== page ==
Additional signs of poor indoor air quality include heavy dust on the furnace  filter; heavy dust build-up on the return vents; dust and black lines around  the air ducts; dust build-up on furniture; debris such as insect bodies and  food particles in floor vents; and an odor coming from vents.  

 Homeowners and residents who suffer from allergies and chronic sinus issues may  also be showing signs of poor indoor air quality in the home. Symptoms  resulting from seasonal air quality changes may range from sneezing and nasal  or eye irritations to coughing, drowsiness and headache. Individual allergic  reactions to mold or pollen, for example, may be severe, depending on  sensitivity.  

 Built-in Issues

 Sometimes indoor air quality issues stem from chemicals and other products  introduced into the building for construction, cleaning or similar activities.  

 In addition, the type and location of a building can impact air quality. “We have lots of clients who call us who have or are thinking of buying a home  near a highway and are concerned about air quality,” says Marckini. “It all depends on how busy the highway is and the proximity to the highway. The  effluence from burning gasoline and diesel fuel can cause some very high levels  of contaminants in the air, especially during rush hour. During off hours there’s usually a level that’s not particularly serious but if those build up in the air and get into the  home it becomes difficult to vent those from the home.”  

 Cleaning liquids can also contribute to indoor air problems by releasing  volatile organic compounds (VOCs). If someone suddenly gets sick in the  building, the cause might be related to building staff using chemicals to clean  the lobby or the common areas. When it comes to chemicals and other unusual  causes of air quality issues, the concept of “sick building syndrome” is an issue for those with allergies or chemical sensitivities.  

 “Sick building syndrome is a very real thing,” says Marckini. “It usually relates to a building that doesn’t have sufficient air changers to dissipate the various contaminants which are  consistent with the products we use in today’s world. The various house cleaning products we use, the plywood we use, some of  the glues we use. These things are out-gassing all the time. In a sealed air  space these contaminants build up and they contribute to what is known as sick  building syndrome.”  

 Avoiding & Solving Problems

 In any situation, the best way to solve a problem is to prevent it from  happening in the first place. “Preventative maintenance is extremely important,” says O’Korn. “Preventative maintenance would be cleaning of the HVAC systems. In a condominium  setting, it would depend on how many people are in and out of the condo, if it’s a large family it should be done yearly; if it’s two people that are relatively clean then you can do it every two to four  years.”  

 Other preventive measures should include keeping furnace filters clean and  replacing them often and vents, ducts, and air handling units should be  routinely inspected at a minimum of once a year depending on usage.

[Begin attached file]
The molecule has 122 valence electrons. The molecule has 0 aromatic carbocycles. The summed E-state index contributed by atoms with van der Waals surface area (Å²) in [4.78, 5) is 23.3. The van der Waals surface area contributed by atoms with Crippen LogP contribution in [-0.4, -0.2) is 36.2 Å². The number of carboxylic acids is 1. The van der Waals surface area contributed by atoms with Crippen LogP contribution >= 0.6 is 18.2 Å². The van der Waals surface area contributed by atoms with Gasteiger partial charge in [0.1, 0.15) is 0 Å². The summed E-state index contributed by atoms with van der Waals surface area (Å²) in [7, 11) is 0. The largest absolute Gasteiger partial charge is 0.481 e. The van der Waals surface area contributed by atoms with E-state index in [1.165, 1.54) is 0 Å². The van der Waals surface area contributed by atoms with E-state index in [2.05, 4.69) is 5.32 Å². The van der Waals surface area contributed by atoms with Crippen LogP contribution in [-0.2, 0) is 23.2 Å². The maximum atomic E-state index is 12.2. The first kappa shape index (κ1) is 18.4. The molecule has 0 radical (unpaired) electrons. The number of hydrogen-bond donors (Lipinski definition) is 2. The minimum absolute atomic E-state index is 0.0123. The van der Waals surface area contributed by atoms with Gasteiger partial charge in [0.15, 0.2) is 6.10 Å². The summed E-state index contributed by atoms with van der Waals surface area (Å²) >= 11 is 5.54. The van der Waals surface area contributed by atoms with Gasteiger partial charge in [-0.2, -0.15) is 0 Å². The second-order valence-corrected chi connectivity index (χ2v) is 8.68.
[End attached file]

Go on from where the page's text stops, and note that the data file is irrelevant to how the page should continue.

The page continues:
However, any incidence involving water damage, mold or microbial growth,  building of dust or debris, or severe odors coming from the ventilation system  should prompt an inspection from an indoor environmentalist specialist.  

 “When I conduct an inspection I’ll have a one-on-one conversation with the homeowner and ask ‘What types of symptoms are you having,’ ‘Are you feeling ill?’ ‘When the heat turns on is it making you dizzy?’ ‘Do you smell a musty odor?’ ‘Is there a burning sensation when the unit turns on,” says Capillo. “After I’m done talking to the client and find out what the areas of concern are I’ll do a visual inspection of that area. Then I’ll do a VOC [volatile organic compound] test with air monitoring assessing  equipment. It’s a rotary vane pump and what that does is it allows me to collect air samples  through the pump. I collect the data, capture it, fill out a chain of custody  and then send that sample to the lab so they can do the analytical work. On  average, it’s a five-day turnaround. When I get the results back I’ll report to the homeowner with the results. The cost of the test depends of the  amount of samples you want taken. An average, two inside samples and one  outdoor sample, will usually cost between $650 and $700.”  

 For boards and property managers, it is important to maintain not only a regular  maintenance and testing schedule for the building, its equipment and its  environment, but also to ensure an open dialogue with residents.  

 In short, when it comes to maintaining a healthy indoor environment and finding  a way to feel confident in the air we breathe, proper monitoring, effective  education and quick maintenance and repair are imperative. Stay clean, keep  dry, learn more, follow maintenance standards and then, just breathe easy.   

 Liz Lent is a freelance writer and a frequent contributor to New England  Condominium. Staff writer Christy Smith-Sloman contributed to this report.